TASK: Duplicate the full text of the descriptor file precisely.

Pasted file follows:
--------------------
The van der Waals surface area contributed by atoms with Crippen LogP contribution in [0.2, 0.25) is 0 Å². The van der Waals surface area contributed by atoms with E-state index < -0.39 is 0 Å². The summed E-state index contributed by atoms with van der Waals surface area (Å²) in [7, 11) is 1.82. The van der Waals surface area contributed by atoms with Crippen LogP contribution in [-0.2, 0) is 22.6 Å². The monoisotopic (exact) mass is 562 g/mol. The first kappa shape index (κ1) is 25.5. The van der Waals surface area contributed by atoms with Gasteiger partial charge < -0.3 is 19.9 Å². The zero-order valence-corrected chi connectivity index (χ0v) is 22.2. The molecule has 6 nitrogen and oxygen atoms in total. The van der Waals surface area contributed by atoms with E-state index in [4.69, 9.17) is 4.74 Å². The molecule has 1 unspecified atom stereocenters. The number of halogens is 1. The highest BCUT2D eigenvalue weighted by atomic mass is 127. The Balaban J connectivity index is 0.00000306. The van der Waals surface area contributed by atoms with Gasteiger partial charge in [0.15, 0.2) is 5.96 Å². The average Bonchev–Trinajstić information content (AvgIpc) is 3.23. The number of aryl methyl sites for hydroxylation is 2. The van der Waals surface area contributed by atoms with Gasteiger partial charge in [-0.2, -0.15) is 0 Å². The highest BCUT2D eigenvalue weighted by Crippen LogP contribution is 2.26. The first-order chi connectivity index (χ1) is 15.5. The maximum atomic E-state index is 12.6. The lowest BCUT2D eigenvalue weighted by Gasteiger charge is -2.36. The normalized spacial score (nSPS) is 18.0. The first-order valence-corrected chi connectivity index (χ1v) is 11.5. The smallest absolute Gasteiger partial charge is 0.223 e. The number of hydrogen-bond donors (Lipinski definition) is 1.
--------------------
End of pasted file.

The van der Waals surface area contributed by atoms with Crippen LogP contribution in [0.2, 0.25) is 0 Å². The van der Waals surface area contributed by atoms with E-state index < -0.39 is 0 Å². The summed E-state index contributed by atoms with van der Waals surface area (Å²) in [7, 11) is 1.82. The van der Waals surface area contributed by atoms with Crippen LogP contribution in [-0.2, 0) is 22.6 Å². The monoisotopic (exact) mass is 562 g/mol. The first kappa shape index (κ1) is 25.5. The van der Waals surface area contributed by atoms with Gasteiger partial charge < -0.3 is 19.9 Å². The zero-order valence-corrected chi connectivity index (χ0v) is 22.2. The molecule has 6 nitrogen and oxygen atoms in total. The van der Waals surface area contributed by atoms with E-state index in [4.69, 9.17) is 4.74 Å². The molecule has 1 unspecified atom stereocenters. The number of halogens is 1. The highest BCUT2D eigenvalue weighted by atomic mass is 127. The Balaban J connectivity index is 0.00000306. The van der Waals surface area contributed by atoms with Gasteiger partial charge in [0.15, 0.2) is 5.96 Å². The average Bonchev–Trinajstić information content (AvgIpc) is 3.23. The number of aryl methyl sites for hydroxylation is 2. The van der Waals surface area contributed by atoms with Gasteiger partial charge in [-0.2, -0.15) is 0 Å². The highest BCUT2D eigenvalue weighted by Crippen LogP contribution is 2.26. The first-order chi connectivity index (χ1) is 15.5. The maximum atomic E-state index is 12.6. The lowest BCUT2D eigenvalue weighted by Gasteiger charge is -2.36. The normalized spacial score (nSPS) is 18.0. The first-order valence-corrected chi connectivity index (χ1v) is 11.5. The smallest absolute Gasteiger partial charge is 0.223 e. The number of hydrogen-bond donors (Lipinski definition) is 1.